The belly only pregnancy has become quite the fad recently, with Instagram and YouTubers sharing “tips and secrets” for how to achieve this interesting goal. There’s a lot of women who probably have questions, like is a belly only pregnancy safel? Is it achievable? What does it take? Well, I don’t have any tricks to share, but I certainly have some thoughts on the topic. Here’s a few reasons I won’t be seeking the belly only pregnancy.
The Belly Only Pregnancy: Why I Won’t Be Participating
My Body Won’t Do It
At least not without some very unhealthy and uncomfortable practices I’m not willing to engage in.
Like a lot of women, when I gain weight, I don’t only gain it in one area. And honestly, most of the time my stomach is one of the last places extra weight will show up on me. Call it strong Mexican genes, but typically when I do gain weight, I gain it pretty much everywhere south of my belly button. Hips, thighs, backside; all of those places are much more prone to show weight well before my stomach.
Also, I’ve mentioned in previous posts that I don’t have easy pregnancies. I typically get pretty sick for the first several weeks of pregnancy, which you might think would cause weight loss. And on the scale, it usually does. But to manage my severe morning sickness, the only food that I can sometimes tolerate is carbs. And while I have zero issues with carbs in general, I think we all know that a diet composition that is 90% carbs isn’t exactly balanced.
Which is no big deal during the early weeks of pregnancy, when I’m just doing my best to survive and retain some semblance of sanity. But the combination of carbs and the fact that I can’t really workout during the first trimester (because I’m too busy turning green every 10 minutes), means that while the scale may not show any weight gain, my body changes. In this pregnancy, I have no doubt that I lost a significant amount of muscle and gained some fat in the area’s where I typically gain weight.
So at 18 weeks pregnant, the belly only pregnancy ship has long sailed. My body has undergone changes, and they were 100% necessary for me. Because the only way I could have avoided these changes would have been for me to eat food I know wouldn’t stay down, and to somehow force myself to workout in between puking episodes. It would have been a horrible time, and the stress would have been absolutely less than ideal.
But it’s not just my body that is uninterested in a belly only pregnancy…..which brings me to my second reason.
F*ck Patriarchy & Society
It may not come as a surprise, but I generally have a pretty contrarian attitude. The fastest way to get me to do something is to give me a directive not to do it. This is especially true when it comes down to societal expectations. If I’m “supposed to do something,” I really don’t want to. I want to make my own decisions according to my own values, and if that bothers someone, I don’t particularly care. As long as I’m not hurting anyone else in the process, of course.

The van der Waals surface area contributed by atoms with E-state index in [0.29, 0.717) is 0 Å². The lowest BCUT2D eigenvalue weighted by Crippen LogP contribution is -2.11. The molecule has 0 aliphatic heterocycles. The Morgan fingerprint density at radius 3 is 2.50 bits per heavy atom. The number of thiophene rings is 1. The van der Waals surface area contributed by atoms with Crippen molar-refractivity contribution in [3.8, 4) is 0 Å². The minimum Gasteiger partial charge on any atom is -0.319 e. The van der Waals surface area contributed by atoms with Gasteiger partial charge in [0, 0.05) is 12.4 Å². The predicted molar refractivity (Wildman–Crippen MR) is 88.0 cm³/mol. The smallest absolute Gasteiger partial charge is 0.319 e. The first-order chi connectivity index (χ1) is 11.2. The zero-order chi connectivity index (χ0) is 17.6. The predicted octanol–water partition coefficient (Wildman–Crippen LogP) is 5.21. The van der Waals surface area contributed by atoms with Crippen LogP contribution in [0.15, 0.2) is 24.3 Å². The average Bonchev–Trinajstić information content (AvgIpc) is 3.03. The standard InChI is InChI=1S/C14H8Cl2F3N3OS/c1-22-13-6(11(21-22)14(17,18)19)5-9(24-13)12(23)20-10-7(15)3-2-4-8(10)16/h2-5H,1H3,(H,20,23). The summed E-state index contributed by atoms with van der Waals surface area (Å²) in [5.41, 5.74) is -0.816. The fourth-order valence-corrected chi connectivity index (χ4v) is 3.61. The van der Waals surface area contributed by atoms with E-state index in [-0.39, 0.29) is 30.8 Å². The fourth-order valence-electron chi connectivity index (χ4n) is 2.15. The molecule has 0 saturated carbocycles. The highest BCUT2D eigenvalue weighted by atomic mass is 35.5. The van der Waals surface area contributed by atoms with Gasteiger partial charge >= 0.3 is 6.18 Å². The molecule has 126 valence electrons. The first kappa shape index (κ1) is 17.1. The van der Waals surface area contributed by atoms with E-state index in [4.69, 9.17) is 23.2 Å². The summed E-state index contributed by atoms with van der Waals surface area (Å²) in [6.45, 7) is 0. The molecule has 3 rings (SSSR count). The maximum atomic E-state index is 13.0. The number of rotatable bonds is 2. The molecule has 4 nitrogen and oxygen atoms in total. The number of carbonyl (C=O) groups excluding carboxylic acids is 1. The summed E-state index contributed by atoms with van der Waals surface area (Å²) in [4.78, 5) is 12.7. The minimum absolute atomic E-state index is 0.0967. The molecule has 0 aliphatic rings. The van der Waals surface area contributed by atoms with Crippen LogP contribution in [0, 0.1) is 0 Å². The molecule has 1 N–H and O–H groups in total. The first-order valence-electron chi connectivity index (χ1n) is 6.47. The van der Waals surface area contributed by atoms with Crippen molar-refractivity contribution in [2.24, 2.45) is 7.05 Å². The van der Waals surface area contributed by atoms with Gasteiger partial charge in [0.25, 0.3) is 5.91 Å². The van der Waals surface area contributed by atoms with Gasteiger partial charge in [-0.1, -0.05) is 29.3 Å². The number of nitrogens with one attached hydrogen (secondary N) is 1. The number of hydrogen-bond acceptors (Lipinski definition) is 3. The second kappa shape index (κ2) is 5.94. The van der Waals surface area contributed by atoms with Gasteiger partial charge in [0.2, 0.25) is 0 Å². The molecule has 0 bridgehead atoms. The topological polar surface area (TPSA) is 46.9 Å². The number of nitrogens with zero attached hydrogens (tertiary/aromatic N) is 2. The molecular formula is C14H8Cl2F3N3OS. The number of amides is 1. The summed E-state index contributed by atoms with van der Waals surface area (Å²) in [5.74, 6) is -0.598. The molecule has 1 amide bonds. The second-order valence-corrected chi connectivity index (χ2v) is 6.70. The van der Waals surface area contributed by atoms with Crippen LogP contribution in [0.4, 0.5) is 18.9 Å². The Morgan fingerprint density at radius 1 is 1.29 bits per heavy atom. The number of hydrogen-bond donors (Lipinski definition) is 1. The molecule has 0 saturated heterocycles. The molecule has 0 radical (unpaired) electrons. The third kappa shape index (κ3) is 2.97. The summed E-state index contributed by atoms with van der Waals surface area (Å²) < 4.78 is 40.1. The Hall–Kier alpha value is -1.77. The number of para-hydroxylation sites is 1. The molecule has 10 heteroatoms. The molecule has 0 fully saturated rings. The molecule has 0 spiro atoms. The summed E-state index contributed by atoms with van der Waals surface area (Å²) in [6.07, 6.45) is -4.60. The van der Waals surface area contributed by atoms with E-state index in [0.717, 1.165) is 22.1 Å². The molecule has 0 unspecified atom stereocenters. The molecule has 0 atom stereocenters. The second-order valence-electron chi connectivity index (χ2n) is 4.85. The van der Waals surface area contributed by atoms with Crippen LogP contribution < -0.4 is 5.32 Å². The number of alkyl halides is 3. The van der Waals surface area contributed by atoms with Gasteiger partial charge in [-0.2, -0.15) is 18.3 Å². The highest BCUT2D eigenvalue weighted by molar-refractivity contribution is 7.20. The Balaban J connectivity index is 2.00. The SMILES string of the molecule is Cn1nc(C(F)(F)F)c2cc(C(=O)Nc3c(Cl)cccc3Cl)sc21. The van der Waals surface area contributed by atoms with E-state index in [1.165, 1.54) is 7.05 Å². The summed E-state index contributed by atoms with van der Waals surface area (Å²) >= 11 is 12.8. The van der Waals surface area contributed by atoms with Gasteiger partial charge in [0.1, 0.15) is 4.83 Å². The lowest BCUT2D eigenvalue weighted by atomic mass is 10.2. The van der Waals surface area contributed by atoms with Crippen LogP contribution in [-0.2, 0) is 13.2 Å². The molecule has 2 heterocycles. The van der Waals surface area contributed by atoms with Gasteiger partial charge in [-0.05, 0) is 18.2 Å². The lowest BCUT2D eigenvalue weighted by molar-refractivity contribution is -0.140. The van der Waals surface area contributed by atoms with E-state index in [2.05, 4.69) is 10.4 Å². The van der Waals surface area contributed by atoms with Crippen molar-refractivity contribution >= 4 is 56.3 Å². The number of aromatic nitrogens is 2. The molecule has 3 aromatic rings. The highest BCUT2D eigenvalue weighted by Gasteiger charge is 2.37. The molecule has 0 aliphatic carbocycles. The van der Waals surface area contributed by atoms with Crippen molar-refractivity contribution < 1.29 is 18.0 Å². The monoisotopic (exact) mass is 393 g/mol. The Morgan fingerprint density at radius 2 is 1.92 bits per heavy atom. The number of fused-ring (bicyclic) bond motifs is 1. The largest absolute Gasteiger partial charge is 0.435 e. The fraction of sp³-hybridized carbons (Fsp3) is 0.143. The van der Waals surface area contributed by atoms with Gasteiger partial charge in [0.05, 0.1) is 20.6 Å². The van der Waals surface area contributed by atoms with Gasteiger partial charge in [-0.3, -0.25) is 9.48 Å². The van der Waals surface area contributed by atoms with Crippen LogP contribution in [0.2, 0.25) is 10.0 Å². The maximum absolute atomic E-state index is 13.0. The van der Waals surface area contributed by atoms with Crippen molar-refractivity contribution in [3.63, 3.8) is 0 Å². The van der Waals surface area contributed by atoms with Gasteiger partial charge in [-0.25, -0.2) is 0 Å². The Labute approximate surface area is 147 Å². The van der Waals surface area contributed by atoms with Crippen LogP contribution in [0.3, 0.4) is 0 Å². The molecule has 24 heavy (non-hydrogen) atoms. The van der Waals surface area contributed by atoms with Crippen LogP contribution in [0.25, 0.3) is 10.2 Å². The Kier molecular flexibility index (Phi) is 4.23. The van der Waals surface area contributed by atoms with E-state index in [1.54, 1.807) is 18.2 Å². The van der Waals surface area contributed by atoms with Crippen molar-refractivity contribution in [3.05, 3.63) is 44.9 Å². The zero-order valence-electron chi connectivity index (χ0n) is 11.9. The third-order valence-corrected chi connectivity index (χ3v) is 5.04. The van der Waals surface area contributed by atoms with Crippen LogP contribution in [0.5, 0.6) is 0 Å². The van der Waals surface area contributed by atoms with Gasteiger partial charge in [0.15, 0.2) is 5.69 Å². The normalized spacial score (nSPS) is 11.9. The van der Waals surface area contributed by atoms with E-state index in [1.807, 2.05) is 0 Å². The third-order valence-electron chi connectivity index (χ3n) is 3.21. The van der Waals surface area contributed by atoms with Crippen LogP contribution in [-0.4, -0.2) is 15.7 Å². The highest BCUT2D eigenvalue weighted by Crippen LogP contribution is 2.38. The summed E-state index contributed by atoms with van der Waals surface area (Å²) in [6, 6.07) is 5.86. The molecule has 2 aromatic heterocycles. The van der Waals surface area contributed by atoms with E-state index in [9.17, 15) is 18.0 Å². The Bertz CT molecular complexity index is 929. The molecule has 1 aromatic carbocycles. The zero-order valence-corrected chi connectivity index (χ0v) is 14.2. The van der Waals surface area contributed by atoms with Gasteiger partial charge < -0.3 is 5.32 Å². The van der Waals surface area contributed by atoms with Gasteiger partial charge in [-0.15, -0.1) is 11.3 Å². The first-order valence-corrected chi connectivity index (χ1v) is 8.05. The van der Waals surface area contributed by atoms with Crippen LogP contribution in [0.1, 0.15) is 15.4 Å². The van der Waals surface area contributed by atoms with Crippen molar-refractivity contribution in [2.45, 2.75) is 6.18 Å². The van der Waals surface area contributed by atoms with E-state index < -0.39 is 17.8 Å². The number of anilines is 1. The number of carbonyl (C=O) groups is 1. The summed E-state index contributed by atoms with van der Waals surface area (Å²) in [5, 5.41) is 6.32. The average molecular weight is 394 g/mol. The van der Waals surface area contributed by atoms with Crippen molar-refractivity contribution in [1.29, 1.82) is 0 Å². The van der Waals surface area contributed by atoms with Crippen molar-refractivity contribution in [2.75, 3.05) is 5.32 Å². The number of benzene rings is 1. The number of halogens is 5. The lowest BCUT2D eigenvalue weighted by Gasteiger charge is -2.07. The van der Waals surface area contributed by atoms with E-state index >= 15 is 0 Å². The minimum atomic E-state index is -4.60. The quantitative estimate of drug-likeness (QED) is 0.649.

Unfortunately, society has a long history of telling women what to do. From what vocations are acceptable to how to behave in public to what is acceptable to wear and finally, to what their bodies should look like. The main idea seems to be that women should make themselves as small as possible. To have a small, quiet voice, to not make others uncomfortable with their thinking, to physically take up as little space as possible.
And what is that rooted in? In one word, patriarchy. Diet culture has a direct tie to patriarchal thinking. It tells women that in order to be acceptable or desirable, they have to force their bodies into submission. To be smaller is better, because it leaves more room for men. Even when we’re pregnant. And to all of that, I simply say no f*cking thank you.
What I Will Do, Instead
So since I’m not interested in chasing after a belly only pregnancy, here’s what I do plan to focus on.
- Allowing my body to do what it takes to make another human being, regardless of how much cellulite is required.
- Focusing on having a healthy pregnancy, where I try to exercise in a way that is comfortable and have a somewhat balanced diet. Because movement makes me happy, and gestational diabetes sounds like something I’d like to avoid if possible.
- Give myself grace for all of the hard work that is involved in creating a life, especially when that means taking a nap instead of working out.
- Enjoy my last few months as a mother to one child. I plan to take my son to the pool, unbothered by the fact that my pregnancy weight gain isn’t limited to my mid-section. Because if I’m going to be pregnant all Summer in South Texas, I’m going to spend my time floating like a glorious manatee as much as I want.
I have zero judgement for anyone who feels like they want to limit their pregnancy-related weight gain as much as possible. I understand how strongly we receive messages that encourage us to be critical of our bodies. And I know some women can have incredibly healthy pregnancies that are almost invisible from the back. But I also know I am not one of those women.
And to any of the other women out there like me, I invite you to join me in enjoying your all body changing pregnancy; waddle and all.